WASHINGTON—After the scandal created by the revelations that Cambridge Analytica misused the personal information of 87 million Facebook users, members of Congress began considering ways to rein in the unbridled power of social media companies and the companies known on Capitol Hill as Big Tech.
To that end, Senator Mark Warner (D-VA), co-chair of the Senate Intelligence Committee, put together a white paper that contains a list of 20 proposals for regulating social media companies and those big technology companies. Senator Warner discussed those proposals in a wide-ranging interview with eWEEK.
Warner is a tech-savvy legislator with a background in communications. He was the founder of Nextel and points out that he’s been in the technology business longer than he’s been in the Senate. With that background, he looked at Russian interference in the 2016 election and at other recent failures of public trust—notably at Facebook—as a part of his work on the Senate Intelligence Committee.
With that background, he compiled that list of those 20 regulatory proposals, some of which he says are close to the point where they could be turned into legislation and others that were offered as points of discussion on the issues.
“We have to educate members about this,” Warner said. He said that already technology is moving faster than the laws ever could, and because of this, private industry is taking action in ways that you might expect governments to work in other cases. He mentioned Microsoft’s continuing efforts to shut down Russian espionage sites and Facebook’s recent expulsion of hundreds of fake accounts being used for disinformation.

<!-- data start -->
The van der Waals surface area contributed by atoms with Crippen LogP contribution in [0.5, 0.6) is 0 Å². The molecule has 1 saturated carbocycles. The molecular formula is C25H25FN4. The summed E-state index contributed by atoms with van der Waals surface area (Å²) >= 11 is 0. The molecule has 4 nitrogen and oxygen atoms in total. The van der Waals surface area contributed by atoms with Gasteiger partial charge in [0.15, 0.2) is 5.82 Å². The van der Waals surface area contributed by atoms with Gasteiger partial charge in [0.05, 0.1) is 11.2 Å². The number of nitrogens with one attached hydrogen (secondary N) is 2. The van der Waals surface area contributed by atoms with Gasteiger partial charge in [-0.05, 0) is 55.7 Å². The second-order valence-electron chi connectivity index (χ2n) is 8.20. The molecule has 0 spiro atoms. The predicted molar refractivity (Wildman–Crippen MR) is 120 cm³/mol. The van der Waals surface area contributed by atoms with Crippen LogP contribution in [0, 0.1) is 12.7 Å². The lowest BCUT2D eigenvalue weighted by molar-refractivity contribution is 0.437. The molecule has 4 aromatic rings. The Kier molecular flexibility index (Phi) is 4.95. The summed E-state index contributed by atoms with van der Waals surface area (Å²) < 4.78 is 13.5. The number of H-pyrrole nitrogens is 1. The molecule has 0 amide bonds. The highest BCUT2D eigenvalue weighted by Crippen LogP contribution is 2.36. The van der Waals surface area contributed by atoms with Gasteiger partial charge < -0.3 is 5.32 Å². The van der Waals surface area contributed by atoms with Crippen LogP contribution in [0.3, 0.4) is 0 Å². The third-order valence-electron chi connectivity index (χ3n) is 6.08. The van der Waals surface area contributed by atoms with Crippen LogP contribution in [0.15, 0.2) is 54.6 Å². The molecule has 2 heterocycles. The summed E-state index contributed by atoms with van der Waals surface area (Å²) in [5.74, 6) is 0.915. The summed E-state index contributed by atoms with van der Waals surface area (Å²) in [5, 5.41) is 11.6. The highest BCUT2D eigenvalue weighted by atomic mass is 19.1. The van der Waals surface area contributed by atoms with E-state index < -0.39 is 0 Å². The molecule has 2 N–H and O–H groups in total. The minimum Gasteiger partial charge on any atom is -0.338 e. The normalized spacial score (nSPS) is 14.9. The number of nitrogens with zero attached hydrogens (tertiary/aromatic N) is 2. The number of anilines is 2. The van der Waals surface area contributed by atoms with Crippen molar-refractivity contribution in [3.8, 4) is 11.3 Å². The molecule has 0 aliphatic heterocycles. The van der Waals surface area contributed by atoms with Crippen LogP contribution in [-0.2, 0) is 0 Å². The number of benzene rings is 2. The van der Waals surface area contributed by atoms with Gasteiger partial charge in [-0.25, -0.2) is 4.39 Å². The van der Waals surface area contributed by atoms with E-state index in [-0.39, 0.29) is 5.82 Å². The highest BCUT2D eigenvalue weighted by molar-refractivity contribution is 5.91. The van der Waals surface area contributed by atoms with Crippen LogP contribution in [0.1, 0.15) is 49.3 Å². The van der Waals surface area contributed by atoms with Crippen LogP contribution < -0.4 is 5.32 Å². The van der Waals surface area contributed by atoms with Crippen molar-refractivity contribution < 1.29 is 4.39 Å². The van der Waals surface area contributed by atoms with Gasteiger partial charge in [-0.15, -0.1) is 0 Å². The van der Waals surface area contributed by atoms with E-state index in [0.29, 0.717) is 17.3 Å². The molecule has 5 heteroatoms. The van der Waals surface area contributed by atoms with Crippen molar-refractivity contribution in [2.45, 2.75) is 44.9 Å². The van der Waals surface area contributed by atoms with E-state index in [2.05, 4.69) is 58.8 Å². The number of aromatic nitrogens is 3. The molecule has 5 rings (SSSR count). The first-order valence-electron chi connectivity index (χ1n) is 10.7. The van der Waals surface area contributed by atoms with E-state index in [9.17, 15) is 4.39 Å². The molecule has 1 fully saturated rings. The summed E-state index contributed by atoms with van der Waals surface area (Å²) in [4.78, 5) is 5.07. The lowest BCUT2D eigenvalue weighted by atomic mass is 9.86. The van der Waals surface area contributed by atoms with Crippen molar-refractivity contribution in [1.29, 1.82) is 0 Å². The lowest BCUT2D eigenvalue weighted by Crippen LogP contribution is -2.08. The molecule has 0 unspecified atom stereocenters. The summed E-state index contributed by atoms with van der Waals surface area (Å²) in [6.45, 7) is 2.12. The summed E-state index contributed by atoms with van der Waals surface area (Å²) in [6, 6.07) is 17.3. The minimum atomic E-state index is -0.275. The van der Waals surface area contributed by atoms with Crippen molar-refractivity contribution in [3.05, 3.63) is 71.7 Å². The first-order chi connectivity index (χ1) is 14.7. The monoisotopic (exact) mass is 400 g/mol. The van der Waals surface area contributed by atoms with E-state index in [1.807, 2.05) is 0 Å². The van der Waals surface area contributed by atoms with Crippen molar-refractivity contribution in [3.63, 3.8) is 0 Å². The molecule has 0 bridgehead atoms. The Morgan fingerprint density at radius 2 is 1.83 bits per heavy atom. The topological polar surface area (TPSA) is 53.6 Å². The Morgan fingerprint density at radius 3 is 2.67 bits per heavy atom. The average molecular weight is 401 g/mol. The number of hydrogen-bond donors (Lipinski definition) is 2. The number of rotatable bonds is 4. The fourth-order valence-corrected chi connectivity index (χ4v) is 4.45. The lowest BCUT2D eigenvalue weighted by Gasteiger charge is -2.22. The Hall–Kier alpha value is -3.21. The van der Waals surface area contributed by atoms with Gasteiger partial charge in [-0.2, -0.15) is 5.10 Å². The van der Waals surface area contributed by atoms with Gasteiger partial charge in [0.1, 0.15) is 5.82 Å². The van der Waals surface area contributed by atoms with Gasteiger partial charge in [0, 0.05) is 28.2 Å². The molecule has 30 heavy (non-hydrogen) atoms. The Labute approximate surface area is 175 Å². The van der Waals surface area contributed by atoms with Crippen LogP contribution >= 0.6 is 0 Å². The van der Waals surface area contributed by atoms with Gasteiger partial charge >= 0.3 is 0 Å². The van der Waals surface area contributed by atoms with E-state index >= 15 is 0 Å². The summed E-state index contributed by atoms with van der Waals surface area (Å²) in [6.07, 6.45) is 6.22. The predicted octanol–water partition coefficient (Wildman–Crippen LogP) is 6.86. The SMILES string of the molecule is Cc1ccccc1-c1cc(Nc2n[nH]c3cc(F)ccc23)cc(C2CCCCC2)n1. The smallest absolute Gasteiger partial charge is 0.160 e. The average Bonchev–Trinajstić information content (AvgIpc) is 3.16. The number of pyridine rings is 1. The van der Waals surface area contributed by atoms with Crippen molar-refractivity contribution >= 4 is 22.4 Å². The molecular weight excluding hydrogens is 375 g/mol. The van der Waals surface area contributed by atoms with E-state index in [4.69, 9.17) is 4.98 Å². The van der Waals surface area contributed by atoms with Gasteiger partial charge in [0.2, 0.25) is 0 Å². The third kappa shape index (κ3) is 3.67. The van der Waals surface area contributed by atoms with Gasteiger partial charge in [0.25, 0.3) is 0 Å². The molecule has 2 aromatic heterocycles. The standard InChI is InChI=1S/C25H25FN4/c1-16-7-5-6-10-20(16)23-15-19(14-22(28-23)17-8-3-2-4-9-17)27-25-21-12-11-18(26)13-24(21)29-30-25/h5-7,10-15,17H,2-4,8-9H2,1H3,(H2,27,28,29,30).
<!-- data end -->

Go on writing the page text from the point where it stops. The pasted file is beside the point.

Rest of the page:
“The white paper is meant to spark a long overdue discussion,” Warner explained in a follow-up email. “Some of the ideas proposed are more suitable for near-term legislation than others. The majority of the concerns highlighted in the white paper are related to social media platforms.”
Part of the process will be to hold hearings in which social media companies will be asked to explain their actions to protect users’ information and to fight misuse of their platforms. The first of those hearings are set for Sept. 5 in Washington. Warner said that representatives from Google, Twitter and Facebook have been asked to testify.
“My hope is that I can get some of them react to some of these ideas,” he said.
In his paper, Warner notes that the capacity for fast communications has been working to promote disinformation which in turn undermines trust in democracy, the free press and in markets. He points out that this threat isn’t new, but the advent of platforms such as Facebook have enhanced the spread of disinformation. He also said that new aspects of consumer protection have to be considered because of the role that online platforms are playing in people’s lives.
One of the areas Warner mentions in his paper is the practice of user tracking. “User tracking can have important consumer benefits,” he says in his paper, including making ads more relevant and enhancing the user experience, but he says that the resulting user profiles, “could provide opportunities for consumer harm—and in surreptitious, undetectable ways.”